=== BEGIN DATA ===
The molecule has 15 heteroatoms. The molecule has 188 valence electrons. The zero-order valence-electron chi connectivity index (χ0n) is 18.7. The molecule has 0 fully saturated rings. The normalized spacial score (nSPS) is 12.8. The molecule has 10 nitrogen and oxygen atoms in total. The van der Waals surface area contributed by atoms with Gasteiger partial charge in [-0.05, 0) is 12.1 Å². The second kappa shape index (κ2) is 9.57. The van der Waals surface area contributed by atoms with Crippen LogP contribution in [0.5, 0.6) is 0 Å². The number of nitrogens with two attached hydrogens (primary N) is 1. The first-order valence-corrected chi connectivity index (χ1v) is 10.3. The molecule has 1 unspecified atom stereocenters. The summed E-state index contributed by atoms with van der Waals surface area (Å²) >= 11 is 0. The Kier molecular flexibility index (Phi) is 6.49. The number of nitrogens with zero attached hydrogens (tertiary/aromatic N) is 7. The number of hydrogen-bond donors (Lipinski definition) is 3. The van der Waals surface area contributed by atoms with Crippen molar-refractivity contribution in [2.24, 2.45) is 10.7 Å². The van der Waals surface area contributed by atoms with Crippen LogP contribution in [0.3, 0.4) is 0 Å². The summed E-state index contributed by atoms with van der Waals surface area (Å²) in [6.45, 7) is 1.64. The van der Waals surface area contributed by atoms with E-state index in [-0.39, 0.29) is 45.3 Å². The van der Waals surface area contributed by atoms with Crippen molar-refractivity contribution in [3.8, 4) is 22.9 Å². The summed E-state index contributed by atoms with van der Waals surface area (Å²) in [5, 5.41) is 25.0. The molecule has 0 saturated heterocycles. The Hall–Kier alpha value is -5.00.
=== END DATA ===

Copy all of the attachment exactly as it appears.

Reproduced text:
The molecule has 15 heteroatoms. The molecule has 188 valence electrons. The zero-order valence-electron chi connectivity index (χ0n) is 18.7. The molecule has 0 fully saturated rings. The normalized spacial score (nSPS) is 12.8. The molecule has 10 nitrogen and oxygen atoms in total. The van der Waals surface area contributed by atoms with Gasteiger partial charge in [-0.05, 0) is 12.1 Å². The second kappa shape index (κ2) is 9.57. The van der Waals surface area contributed by atoms with Crippen LogP contribution in [0.5, 0.6) is 0 Å². The number of nitrogens with two attached hydrogens (primary N) is 1. The first-order valence-corrected chi connectivity index (χ1v) is 10.3. The molecule has 1 unspecified atom stereocenters. The summed E-state index contributed by atoms with van der Waals surface area (Å²) >= 11 is 0. The Kier molecular flexibility index (Phi) is 6.49. The number of nitrogens with zero attached hydrogens (tertiary/aromatic N) is 7. The number of hydrogen-bond donors (Lipinski definition) is 3. The van der Waals surface area contributed by atoms with Crippen molar-refractivity contribution in [2.24, 2.45) is 10.7 Å². The van der Waals surface area contributed by atoms with Crippen LogP contribution in [0.3, 0.4) is 0 Å². The summed E-state index contributed by atoms with van der Waals surface area (Å²) in [6.45, 7) is 1.64. The van der Waals surface area contributed by atoms with E-state index in [-0.39, 0.29) is 45.3 Å². The van der Waals surface area contributed by atoms with Crippen molar-refractivity contribution in [3.8, 4) is 22.9 Å². The summed E-state index contributed by atoms with van der Waals surface area (Å²) in [5, 5.41) is 25.0. The molecule has 0 saturated heterocycles. The Hall–Kier alpha value is -5.00.